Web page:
Ripley came to me as a foster with a bite history. He was with a family with very young children and I got the impression from talking with them, that the children were allowed to take things from him, would hit him and pull his tail. Is there any wonder he was a biter?

After being threatened to be put to sleep by the director of the rescue, I decided to keep him and work with him.

A very sweet 11 month old doodle, Ripley needed some training, socialization to people and other dogs and to be taught no-one would hit him here. 

Just by being consistent, teaching him "drop it" and patience he is becoming a great dog. He has been here about three months now and although he still gets snappy every once in awhile, he has come a long way. 

A biter can be rehabilitated but it takes a lot of time, patience and commitment by everyone in the home. Everyone needs to be on the same page, use the same words and be consistent with working with the dog. Every interaction with the dog should aimed at teaching him the lesson until he "gets it." 

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I also took in a mini doodle with the same issues. The owners were going to put her down also. I found out they also had small children and I believe they were poking on her when she was in her cage with her food. She doesn't seem to have any issues with adults but I have to be more cautious with my 9 y.o. who can get a little bossy and expects her to do what she wants now and I'll see her start snarling at her which I then interverne. I do believe with consistancy it will all work out. We adore her and thanks for your patience.
You're right Nancy and Thank You for giving your girl a better option and life. This is a common thing where people have children, get a dog and then don't teach the children the right way to treat a dog. Then when the dog is just trying to protect himself, the family will get rid of the dog because he bit one of the kids. I can't even tell you how in many crossposts I do, it will say, dog was growling and biting at the kids and I just know that they were letting the kids pull & poke at him and then they are surprised at his reaction. It's easier to get rid of the dog then teach the children, I guess.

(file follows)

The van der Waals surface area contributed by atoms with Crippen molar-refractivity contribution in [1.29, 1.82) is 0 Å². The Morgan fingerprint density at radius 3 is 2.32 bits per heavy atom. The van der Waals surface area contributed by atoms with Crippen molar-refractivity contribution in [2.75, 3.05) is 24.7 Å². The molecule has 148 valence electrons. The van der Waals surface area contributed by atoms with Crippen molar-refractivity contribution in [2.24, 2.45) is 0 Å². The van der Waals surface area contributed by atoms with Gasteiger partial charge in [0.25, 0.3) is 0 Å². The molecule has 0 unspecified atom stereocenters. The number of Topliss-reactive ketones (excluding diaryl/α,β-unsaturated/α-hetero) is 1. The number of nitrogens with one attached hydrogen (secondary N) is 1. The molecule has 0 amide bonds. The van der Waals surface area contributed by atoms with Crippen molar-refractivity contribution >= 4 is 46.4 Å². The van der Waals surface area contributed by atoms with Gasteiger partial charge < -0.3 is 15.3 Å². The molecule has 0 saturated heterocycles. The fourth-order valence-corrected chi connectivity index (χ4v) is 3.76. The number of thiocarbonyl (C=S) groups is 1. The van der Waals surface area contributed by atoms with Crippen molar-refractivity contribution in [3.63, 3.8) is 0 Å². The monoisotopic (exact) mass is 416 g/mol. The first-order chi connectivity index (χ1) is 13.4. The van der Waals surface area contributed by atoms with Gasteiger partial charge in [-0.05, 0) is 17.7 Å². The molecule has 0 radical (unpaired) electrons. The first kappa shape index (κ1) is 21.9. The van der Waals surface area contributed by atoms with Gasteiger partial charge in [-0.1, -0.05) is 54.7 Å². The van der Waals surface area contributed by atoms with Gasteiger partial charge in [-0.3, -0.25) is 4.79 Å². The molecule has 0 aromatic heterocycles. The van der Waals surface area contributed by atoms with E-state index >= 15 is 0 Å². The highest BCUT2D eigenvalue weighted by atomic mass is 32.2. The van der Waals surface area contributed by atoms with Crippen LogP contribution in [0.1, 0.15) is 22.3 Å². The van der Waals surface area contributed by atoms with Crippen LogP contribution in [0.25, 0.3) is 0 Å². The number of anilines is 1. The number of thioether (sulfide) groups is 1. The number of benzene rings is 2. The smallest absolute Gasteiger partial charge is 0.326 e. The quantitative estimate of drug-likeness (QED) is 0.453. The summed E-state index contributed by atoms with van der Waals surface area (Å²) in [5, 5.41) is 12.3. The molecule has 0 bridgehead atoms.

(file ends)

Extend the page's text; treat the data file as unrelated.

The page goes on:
As for Ripley, he is wonderful with older kids and with my new little foster, who is just 5 months old, he is being such a good teacher. Because he is only a year old, they play so nice together. I think with more time, Ripley will fit in here with my pack even better and the past bad behavior will completely disappear. Given some training, patience and a chance, Ripley has flourished.
What a gorgeous doodle!! I cannot believe that some one FROM a rescue was going to put him to sleep. I guess not everyone is qualify to be a rescuer.

Good job Lynne he is, I'm sure, a very happy doodle now, thank to you and your family.
He's coming along. He will still have him moments but now at least he knows his commands so it's easier to "talk him down." The constant repetition has taught him the right words, which he never knew before.